UAE is world’s charity capital with $5 billion aid
Culture of giving deeply rooted in Emirates’ society and nurtured by leaders, says Mohammed
The UAE increased its aid rate to 1.5 per cent of GDP, the highest in the 34-member Organisation for Economic Co-operation and Development (OECD). The Emirates’ contributions rose more than threefold as it offered financial support to Egypt’s army-backed government during political unrest.
His Highness Shaikh Mohammed bin Rashid Al Maktoum, Vice-President and Prime Minister of the UAE and Ruler of Dubai, posted his response to it on social networking websites. He tweeted: “According to the OECD, the UAE’s aids exceeded $5bn in 2013, making it the number one humanitarian capital worldwide.”
He added: “The culture of giving is deeply rooted in our society, and it has been always nurtured by UAE leaders since the inception of the UAE. We are humbled and pleased that the UAE came in the first place worldwide in terms of the value of its official aids as a percent of gross national income.”
Development aid from rich countries to some of the world’s poorest rose to a record high last year, data showed on Tuesday, but contributions from mainland Europe lagged as the region clawed its way out of recession. The OECD, a policy forum for 34 advanced democracies, said 17 member countries had increased their aid levels.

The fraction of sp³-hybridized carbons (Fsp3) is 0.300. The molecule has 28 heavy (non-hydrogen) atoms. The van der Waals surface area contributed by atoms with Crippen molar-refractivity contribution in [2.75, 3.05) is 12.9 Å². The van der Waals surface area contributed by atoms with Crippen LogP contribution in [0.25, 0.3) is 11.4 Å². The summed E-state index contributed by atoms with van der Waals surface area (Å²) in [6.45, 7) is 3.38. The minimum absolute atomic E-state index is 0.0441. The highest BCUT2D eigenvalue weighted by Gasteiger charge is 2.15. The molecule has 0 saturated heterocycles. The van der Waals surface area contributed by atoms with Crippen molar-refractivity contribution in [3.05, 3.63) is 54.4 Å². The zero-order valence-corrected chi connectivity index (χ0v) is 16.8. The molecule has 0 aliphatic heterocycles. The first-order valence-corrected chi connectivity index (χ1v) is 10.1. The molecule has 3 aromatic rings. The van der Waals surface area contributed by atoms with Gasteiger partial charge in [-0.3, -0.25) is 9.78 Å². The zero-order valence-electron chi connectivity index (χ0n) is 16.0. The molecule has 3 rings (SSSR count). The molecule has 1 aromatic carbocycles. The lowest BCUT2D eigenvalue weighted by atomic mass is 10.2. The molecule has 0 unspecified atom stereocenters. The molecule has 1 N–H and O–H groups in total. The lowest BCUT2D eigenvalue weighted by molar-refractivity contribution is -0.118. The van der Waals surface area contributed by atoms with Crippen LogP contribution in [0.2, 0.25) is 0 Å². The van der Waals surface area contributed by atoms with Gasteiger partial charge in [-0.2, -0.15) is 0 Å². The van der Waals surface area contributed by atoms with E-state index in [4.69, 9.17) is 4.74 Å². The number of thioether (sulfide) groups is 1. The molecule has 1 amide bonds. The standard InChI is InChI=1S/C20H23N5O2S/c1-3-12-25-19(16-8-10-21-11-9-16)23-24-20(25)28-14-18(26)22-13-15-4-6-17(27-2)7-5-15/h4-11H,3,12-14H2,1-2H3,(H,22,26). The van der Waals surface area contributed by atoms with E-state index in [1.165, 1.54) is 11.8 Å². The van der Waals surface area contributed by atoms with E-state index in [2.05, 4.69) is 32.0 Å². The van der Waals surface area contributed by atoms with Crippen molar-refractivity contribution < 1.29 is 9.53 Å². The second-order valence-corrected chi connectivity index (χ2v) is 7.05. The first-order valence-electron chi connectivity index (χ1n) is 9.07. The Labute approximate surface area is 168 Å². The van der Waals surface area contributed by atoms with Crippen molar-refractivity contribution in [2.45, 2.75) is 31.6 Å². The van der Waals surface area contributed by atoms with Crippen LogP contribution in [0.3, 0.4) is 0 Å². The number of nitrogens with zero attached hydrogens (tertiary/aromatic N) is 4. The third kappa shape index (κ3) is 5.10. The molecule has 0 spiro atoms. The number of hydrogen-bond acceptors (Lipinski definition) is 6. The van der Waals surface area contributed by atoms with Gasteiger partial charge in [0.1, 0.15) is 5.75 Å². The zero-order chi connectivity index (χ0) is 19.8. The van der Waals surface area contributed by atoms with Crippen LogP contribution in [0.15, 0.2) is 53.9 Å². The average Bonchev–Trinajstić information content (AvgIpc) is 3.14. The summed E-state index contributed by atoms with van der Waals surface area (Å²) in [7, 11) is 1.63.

After two years of cuts to foreign aid budgets, it was 6 per cent more than in 2012 and the highest ever level, an outcome the OECD described as “heartening”.
Britain increased aid by nearly a third, and the UAE’s contributions rose more than threefold as it offered financial support to Egypt’s army-backed government during political unrest. Aid given by rich countries to poor nations rose last year to a record $134.8 billion despite budget constraints.
“Development aid rose by 6.1 per cent in real terms in 2013 to reach the highest level ever recorded, despite continued pressure on budgets in OECD countries since the global economic crisis,” an OECD statement said.
This figure came after two years of falling volumes.
“It is heartening to see governments increasing their development aid budgets again, despite the financial constraints they are currently facing,” said OECD Secretary-General Angel Gurria. “However, assistance to some of the neediest countries continues to fall, which is a serious concern.”
One such region was sub-Saharan Africa. Of the 28 members on the OECD’s Development Assistance Committee, 17 increased their overseas aid last year while 11 cut it back.
(With inputs from agencies)